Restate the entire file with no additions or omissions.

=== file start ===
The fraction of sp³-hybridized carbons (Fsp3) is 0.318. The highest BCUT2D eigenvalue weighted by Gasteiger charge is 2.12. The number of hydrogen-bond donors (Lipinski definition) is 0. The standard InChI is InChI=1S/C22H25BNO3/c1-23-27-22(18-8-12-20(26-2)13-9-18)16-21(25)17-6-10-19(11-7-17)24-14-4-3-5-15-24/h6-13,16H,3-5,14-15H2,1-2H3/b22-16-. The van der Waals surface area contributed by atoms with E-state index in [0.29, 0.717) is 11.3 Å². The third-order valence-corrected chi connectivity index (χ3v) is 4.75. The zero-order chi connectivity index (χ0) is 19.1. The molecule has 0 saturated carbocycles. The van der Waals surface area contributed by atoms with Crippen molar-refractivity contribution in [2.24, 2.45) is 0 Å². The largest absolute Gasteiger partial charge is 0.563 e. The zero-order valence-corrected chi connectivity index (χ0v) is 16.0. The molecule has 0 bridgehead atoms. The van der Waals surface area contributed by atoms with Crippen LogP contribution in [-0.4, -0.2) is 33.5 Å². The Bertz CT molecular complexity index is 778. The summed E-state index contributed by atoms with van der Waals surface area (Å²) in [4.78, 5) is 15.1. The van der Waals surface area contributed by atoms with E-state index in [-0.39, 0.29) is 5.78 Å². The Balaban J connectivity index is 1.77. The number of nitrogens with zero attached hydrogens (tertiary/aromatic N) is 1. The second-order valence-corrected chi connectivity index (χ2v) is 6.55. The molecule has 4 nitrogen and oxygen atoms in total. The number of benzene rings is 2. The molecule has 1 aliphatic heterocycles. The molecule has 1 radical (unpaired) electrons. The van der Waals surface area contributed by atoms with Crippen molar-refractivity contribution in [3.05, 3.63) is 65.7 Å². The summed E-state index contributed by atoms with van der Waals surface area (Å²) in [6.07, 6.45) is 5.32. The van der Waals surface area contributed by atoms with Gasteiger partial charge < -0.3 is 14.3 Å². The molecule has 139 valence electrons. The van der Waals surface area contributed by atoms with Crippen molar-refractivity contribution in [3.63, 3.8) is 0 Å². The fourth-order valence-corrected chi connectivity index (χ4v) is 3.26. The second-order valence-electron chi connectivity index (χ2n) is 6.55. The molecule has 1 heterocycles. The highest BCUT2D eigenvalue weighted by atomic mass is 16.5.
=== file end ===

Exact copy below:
The fraction of sp³-hybridized carbons (Fsp3) is 0.318. The highest BCUT2D eigenvalue weighted by Gasteiger charge is 2.12. The number of hydrogen-bond donors (Lipinski definition) is 0. The standard InChI is InChI=1S/C22H25BNO3/c1-23-27-22(18-8-12-20(26-2)13-9-18)16-21(25)17-6-10-19(11-7-17)24-14-4-3-5-15-24/h6-13,16H,3-5,14-15H2,1-2H3/b22-16-. The van der Waals surface area contributed by atoms with E-state index in [0.29, 0.717) is 11.3 Å². The third-order valence-corrected chi connectivity index (χ3v) is 4.75. The zero-order chi connectivity index (χ0) is 19.1. The molecule has 0 saturated carbocycles. The van der Waals surface area contributed by atoms with Crippen molar-refractivity contribution in [2.24, 2.45) is 0 Å². The largest absolute Gasteiger partial charge is 0.563 e. The zero-order valence-corrected chi connectivity index (χ0v) is 16.0. The molecule has 0 bridgehead atoms. The van der Waals surface area contributed by atoms with Crippen LogP contribution in [-0.4, -0.2) is 33.5 Å². The Bertz CT molecular complexity index is 778. The summed E-state index contributed by atoms with van der Waals surface area (Å²) in [4.78, 5) is 15.1. The van der Waals surface area contributed by atoms with E-state index in [-0.39, 0.29) is 5.78 Å². The Balaban J connectivity index is 1.77. The number of nitrogens with zero attached hydrogens (tertiary/aromatic N) is 1. The second-order valence-corrected chi connectivity index (χ2v) is 6.55. The molecule has 4 nitrogen and oxygen atoms in total. The number of benzene rings is 2. The molecule has 1 aliphatic heterocycles. The molecule has 1 radical (unpaired) electrons. The van der Waals surface area contributed by atoms with Crippen molar-refractivity contribution in [3.05, 3.63) is 65.7 Å². The summed E-state index contributed by atoms with van der Waals surface area (Å²) in [6.07, 6.45) is 5.32. The van der Waals surface area contributed by atoms with Gasteiger partial charge < -0.3 is 14.3 Å². The molecule has 139 valence electrons. The van der Waals surface area contributed by atoms with Crippen molar-refractivity contribution in [3.63, 3.8) is 0 Å². The fourth-order valence-corrected chi connectivity index (χ4v) is 3.26. The second-order valence-electron chi connectivity index (χ2n) is 6.55. The molecule has 1 heterocycles. The highest BCUT2D eigenvalue weighted by atomic mass is 16.5.